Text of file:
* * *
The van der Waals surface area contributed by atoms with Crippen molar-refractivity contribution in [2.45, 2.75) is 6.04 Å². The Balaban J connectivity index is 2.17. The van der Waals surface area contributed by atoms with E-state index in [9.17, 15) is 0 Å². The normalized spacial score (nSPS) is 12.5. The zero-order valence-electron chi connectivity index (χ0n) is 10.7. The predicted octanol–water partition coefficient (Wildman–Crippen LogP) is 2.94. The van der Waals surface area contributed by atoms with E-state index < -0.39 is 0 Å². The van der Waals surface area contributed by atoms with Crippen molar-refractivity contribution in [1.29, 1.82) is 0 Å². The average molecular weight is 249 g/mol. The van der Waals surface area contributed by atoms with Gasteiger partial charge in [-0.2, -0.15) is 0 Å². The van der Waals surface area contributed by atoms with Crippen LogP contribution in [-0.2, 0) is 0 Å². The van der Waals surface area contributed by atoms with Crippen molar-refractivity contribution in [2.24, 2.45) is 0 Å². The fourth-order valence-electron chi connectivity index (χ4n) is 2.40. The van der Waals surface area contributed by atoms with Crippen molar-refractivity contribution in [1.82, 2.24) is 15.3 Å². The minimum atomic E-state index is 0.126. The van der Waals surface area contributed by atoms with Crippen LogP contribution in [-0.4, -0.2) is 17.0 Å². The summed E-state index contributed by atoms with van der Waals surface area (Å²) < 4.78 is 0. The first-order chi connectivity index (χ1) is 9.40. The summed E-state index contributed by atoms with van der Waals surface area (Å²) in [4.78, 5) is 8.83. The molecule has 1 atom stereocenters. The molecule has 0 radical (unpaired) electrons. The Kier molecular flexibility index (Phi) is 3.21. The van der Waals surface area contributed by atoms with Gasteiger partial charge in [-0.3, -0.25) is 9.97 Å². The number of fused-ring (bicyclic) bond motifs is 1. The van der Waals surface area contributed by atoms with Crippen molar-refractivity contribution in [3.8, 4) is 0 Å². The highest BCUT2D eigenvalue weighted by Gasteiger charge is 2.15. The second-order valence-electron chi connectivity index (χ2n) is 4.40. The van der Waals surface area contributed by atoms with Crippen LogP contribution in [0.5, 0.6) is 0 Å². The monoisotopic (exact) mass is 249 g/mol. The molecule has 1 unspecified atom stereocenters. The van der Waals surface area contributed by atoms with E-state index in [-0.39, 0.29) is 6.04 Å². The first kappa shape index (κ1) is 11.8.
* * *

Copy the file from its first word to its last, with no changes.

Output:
The van der Waals surface area contributed by atoms with Crippen molar-refractivity contribution in [2.45, 2.75) is 6.04 Å². The Balaban J connectivity index is 2.17. The van der Waals surface area contributed by atoms with E-state index in [9.17, 15) is 0 Å². The normalized spacial score (nSPS) is 12.5. The zero-order valence-electron chi connectivity index (χ0n) is 10.7. The predicted octanol–water partition coefficient (Wildman–Crippen LogP) is 2.94. The van der Waals surface area contributed by atoms with E-state index < -0.39 is 0 Å². The van der Waals surface area contributed by atoms with Crippen molar-refractivity contribution in [1.29, 1.82) is 0 Å². The average molecular weight is 249 g/mol. The van der Waals surface area contributed by atoms with Gasteiger partial charge in [-0.2, -0.15) is 0 Å². The van der Waals surface area contributed by atoms with Crippen LogP contribution in [-0.2, 0) is 0 Å². The van der Waals surface area contributed by atoms with Crippen molar-refractivity contribution in [2.24, 2.45) is 0 Å². The fourth-order valence-electron chi connectivity index (χ4n) is 2.40. The van der Waals surface area contributed by atoms with Crippen molar-refractivity contribution in [1.82, 2.24) is 15.3 Å². The minimum atomic E-state index is 0.126. The van der Waals surface area contributed by atoms with Crippen LogP contribution in [-0.4, -0.2) is 17.0 Å². The summed E-state index contributed by atoms with van der Waals surface area (Å²) < 4.78 is 0. The first-order chi connectivity index (χ1) is 9.40. The summed E-state index contributed by atoms with van der Waals surface area (Å²) in [4.78, 5) is 8.83. The molecule has 1 atom stereocenters. The molecule has 0 radical (unpaired) electrons. The Kier molecular flexibility index (Phi) is 3.21. The van der Waals surface area contributed by atoms with Gasteiger partial charge in [-0.3, -0.25) is 9.97 Å². The number of fused-ring (bicyclic) bond motifs is 1. The van der Waals surface area contributed by atoms with Crippen molar-refractivity contribution in [3.8, 4) is 0 Å². The highest BCUT2D eigenvalue weighted by Gasteiger charge is 2.15. The second-order valence-electron chi connectivity index (χ2n) is 4.40. The van der Waals surface area contributed by atoms with Crippen LogP contribution in [0.5, 0.6) is 0 Å². The monoisotopic (exact) mass is 249 g/mol. The molecule has 1 unspecified atom stereocenters. The van der Waals surface area contributed by atoms with E-state index in [-0.39, 0.29) is 6.04 Å². The first kappa shape index (κ1) is 11.8.